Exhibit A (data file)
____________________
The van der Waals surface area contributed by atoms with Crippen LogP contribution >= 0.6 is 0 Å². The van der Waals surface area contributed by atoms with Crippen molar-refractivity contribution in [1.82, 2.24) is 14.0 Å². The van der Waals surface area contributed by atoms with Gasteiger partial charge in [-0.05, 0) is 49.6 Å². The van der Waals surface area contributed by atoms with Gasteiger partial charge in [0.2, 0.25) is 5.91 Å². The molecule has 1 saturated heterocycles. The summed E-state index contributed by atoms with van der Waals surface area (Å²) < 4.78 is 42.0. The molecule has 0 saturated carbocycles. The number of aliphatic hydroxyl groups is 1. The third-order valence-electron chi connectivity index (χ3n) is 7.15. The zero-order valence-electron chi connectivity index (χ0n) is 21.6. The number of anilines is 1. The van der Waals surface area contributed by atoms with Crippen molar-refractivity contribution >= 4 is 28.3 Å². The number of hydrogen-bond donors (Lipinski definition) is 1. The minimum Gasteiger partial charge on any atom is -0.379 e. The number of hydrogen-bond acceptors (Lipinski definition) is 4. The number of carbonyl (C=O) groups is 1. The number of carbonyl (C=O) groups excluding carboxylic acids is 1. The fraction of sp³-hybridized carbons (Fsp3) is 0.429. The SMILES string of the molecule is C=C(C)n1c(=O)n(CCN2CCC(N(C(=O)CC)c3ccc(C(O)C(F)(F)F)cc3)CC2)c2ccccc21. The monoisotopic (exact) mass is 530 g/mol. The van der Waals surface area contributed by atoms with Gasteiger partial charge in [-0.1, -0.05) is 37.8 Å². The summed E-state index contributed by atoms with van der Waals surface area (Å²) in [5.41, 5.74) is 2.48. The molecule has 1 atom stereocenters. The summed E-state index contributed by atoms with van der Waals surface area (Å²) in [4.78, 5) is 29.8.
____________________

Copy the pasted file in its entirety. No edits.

The van der Waals surface area contributed by atoms with Crippen LogP contribution >= 0.6 is 0 Å². The van der Waals surface area contributed by atoms with Crippen molar-refractivity contribution in [1.82, 2.24) is 14.0 Å². The van der Waals surface area contributed by atoms with Gasteiger partial charge in [-0.05, 0) is 49.6 Å². The van der Waals surface area contributed by atoms with Gasteiger partial charge in [0.2, 0.25) is 5.91 Å². The molecule has 1 saturated heterocycles. The summed E-state index contributed by atoms with van der Waals surface area (Å²) < 4.78 is 42.0. The molecule has 0 saturated carbocycles. The number of aliphatic hydroxyl groups is 1. The third-order valence-electron chi connectivity index (χ3n) is 7.15. The zero-order valence-electron chi connectivity index (χ0n) is 21.6. The number of anilines is 1. The van der Waals surface area contributed by atoms with Crippen molar-refractivity contribution >= 4 is 28.3 Å². The number of hydrogen-bond donors (Lipinski definition) is 1. The minimum Gasteiger partial charge on any atom is -0.379 e. The number of hydrogen-bond acceptors (Lipinski definition) is 4. The number of carbonyl (C=O) groups is 1. The number of carbonyl (C=O) groups excluding carboxylic acids is 1. The fraction of sp³-hybridized carbons (Fsp3) is 0.429. The SMILES string of the molecule is C=C(C)n1c(=O)n(CCN2CCC(N(C(=O)CC)c3ccc(C(O)C(F)(F)F)cc3)CC2)c2ccccc21. The monoisotopic (exact) mass is 530 g/mol. The van der Waals surface area contributed by atoms with Gasteiger partial charge in [-0.1, -0.05) is 37.8 Å². The summed E-state index contributed by atoms with van der Waals surface area (Å²) in [5.41, 5.74) is 2.48. The molecule has 1 atom stereocenters. The summed E-state index contributed by atoms with van der Waals surface area (Å²) in [4.78, 5) is 29.8.